by Photo-John |
A Short History of Canon Cameras
Canon began in Tokyo, in 1933, as the Precision Optical Instruments Laboratory. The founders wanted to build cameras that could compete with the German rangefinder cameras of the day. Their first prototype was finished in 1934. It was called, the Kwanon (the Buddhist Goddess of Mercy), and was the first Japanese-made 35mm focal-plane shutter camera. The brand name "Canon" was first used in 1935 and the first camera to carry the name was the Hansa Canon 35mm rangefinder, announced in December of 1935.
was introduced in 1986 and the EOS-1 professional auto focus SLR followed in 1989. The Canon EOS-1, in its various incarnations, ruled the world of professional sports photography for years, with the fastest and most accurate auto focus available. Big, white Canon EF telephoto lenses were almost all you saw at sports events until the late 1990s.
After World War II, occupying forces in Japan became very interested in Japanese cameras. The newly renamed, Canon Camera Company, was one of the beneficiaries of this interest and expanded quickly.|
Canon introduced their first 35mm SLR, the Canonflex, in 1959. The F-1, the first professional "workhorse" body from Canon, hit the market in 1971. In 1976 they released what is arguably their most historically significant camera, the AE-1 - the world's first camera with an integrated microprocessor. The Canon AE-1 offered shutter-priority auto exposure as well as other microprocessor controlled functions and won many design and engineering awards around the world.
The first EOS auto focus SLR
Canon introduced their first digital camera, the DCS 3, a hybrid digital SLR, in 1995. The Canon PowerShot S10, a 2.1-megapixel compact digital camera hit the streets in 1999. The EOS D30, Canon's dedicated digital SLR, was released in 2000. Canon currently offers a wide variety of digital cameras, including the PowerShot compact digital cameras and a full range of digital SLRs.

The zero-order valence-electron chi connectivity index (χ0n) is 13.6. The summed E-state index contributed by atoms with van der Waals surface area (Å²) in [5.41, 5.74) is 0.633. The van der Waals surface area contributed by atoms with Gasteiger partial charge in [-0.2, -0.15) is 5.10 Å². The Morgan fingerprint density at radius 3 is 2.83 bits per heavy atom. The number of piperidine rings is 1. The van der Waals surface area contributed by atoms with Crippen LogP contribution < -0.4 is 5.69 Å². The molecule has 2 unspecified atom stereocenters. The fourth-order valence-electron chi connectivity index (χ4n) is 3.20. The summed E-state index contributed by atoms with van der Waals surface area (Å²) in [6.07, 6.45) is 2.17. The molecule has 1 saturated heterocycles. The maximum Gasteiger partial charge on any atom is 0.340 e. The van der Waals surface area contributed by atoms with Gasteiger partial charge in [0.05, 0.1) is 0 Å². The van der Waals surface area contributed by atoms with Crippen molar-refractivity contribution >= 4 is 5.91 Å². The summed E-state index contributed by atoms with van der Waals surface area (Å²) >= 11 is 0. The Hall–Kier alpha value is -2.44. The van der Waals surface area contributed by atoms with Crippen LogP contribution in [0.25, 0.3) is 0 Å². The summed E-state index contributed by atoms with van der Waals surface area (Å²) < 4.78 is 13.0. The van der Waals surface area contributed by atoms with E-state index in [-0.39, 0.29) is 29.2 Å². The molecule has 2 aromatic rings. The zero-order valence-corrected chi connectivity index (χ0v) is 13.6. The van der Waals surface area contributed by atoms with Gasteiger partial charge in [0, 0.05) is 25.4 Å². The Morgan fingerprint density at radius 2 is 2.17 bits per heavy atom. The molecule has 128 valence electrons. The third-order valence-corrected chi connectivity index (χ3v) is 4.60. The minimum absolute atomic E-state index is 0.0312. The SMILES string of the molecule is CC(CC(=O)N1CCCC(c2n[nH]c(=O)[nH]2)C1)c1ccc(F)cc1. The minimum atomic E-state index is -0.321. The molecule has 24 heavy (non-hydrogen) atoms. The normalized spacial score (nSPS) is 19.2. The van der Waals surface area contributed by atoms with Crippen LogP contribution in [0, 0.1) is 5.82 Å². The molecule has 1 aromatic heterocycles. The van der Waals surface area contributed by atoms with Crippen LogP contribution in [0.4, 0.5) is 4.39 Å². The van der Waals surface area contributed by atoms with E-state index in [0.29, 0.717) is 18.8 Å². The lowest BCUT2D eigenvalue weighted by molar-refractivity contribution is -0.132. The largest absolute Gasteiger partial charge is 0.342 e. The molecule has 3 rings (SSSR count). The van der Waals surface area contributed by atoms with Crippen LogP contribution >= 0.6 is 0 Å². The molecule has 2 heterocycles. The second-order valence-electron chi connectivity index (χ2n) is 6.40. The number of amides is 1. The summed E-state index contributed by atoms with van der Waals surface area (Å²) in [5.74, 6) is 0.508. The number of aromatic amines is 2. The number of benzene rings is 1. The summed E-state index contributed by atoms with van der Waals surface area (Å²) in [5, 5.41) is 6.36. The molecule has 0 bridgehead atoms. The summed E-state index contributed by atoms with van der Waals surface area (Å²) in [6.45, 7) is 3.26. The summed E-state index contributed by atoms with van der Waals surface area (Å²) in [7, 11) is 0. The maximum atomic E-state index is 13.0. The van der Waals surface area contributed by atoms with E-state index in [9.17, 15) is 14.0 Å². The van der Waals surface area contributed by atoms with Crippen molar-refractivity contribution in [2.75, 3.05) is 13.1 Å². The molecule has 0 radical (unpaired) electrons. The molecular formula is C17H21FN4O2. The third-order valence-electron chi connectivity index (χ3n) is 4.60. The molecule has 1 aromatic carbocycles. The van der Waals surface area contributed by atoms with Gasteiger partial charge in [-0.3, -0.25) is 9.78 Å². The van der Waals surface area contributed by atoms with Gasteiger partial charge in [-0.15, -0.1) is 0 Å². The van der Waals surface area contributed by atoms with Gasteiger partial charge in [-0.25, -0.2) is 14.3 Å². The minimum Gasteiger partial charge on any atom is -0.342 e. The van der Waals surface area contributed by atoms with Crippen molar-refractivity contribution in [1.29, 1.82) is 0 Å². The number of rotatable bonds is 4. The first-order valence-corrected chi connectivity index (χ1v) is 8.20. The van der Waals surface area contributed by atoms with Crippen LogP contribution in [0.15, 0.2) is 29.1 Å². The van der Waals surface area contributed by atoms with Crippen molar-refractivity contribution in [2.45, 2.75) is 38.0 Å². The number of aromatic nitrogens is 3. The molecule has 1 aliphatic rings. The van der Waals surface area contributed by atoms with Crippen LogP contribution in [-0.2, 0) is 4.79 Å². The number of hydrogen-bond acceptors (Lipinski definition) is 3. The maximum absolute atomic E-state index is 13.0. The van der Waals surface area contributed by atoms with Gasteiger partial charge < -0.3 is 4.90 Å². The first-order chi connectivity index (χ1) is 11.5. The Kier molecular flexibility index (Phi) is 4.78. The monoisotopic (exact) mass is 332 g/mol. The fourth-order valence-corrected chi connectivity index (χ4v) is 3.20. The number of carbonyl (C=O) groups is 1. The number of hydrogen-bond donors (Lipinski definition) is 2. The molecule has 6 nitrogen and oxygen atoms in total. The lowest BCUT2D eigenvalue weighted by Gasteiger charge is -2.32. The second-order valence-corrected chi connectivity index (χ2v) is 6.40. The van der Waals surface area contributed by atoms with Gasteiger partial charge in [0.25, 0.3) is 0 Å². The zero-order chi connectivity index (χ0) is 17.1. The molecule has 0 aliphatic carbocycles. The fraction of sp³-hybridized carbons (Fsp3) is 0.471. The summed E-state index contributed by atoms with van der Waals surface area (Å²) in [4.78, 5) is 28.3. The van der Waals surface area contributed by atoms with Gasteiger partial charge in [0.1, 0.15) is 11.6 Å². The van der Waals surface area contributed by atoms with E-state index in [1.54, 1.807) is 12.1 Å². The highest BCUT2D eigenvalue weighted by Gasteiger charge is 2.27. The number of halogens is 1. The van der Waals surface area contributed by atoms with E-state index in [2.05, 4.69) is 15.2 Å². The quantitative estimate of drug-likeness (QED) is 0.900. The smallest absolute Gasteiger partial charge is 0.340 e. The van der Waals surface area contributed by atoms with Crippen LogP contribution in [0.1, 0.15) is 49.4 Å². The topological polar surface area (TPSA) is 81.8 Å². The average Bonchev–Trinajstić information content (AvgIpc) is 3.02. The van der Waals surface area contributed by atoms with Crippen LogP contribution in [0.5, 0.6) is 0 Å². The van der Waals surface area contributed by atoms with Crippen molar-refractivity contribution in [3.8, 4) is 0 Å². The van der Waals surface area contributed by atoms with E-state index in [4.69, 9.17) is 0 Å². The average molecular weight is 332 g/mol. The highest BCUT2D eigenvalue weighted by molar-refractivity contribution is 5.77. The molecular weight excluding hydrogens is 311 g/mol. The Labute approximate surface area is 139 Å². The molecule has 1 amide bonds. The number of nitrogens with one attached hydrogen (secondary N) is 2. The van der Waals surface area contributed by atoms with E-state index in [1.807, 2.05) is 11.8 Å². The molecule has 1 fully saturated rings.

Canon Digital SLR (DSLR) Cameras
Canon digital SLRs can be divided into three groups, the professional digital SLR bodies, the prosumer and photography enthusiast cameras, and the entry-level, EOS Digital Rebel cameras. Canon's pro bodies (35mm and digital) are indicated by the "EOS-1" designation. There are currently two pro digital SLRs, the EOS 1D Mark II N, and the full-frame EOS 1Ds Mark II. Canon is the only camera manufacturer currently making "full-frame" (24x36mm with a 1x digital crop factor) digital SLRs, the EOS 1Ds Mark II and the EOS 5D. The EOS 20D and EOS 30D prosumer/enthusiast bodies have a 1.6x digital crop factor and 8-megapixels of resolution.
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Canon PowerShot Digital Cameras
Canon has a full range of PowerShot compact digital cameras - from ultra-compact, pocket-sized cameras, to full-featured compacts that have more in common with digital SLRs than point-and-shoots. The Digital ELPH compacts are some of the most recognizable digital cameras and have been for quite a few years. The A-Series PowerShot digital cameras are known for their ease-of-use, full set of features, and easy-to-get AA batteries. And like most manufacturers, Canon has an image stabilized super-zoom camera, the PowerShot S3 IS.
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Canon 35mm SLRs
Canon has not abandoned the 35mm faithful. They currently have five cameras in their 35mm SLR roster: the EOS 1v professional 35mm body, the EOS Elan 7N mid-range enthusiast camera, and two entry-level Rebel 35mm SLRs. The EOS 3 and the Elan 7NE are the only cameras available with Canon's exclusive Eye Controlled Focus.
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Other Canon Camera Equipment
Canon EF and EF-S Lenses
Canon Sure Shot Point-and-Shoot Cameras
Canon Photo Printers
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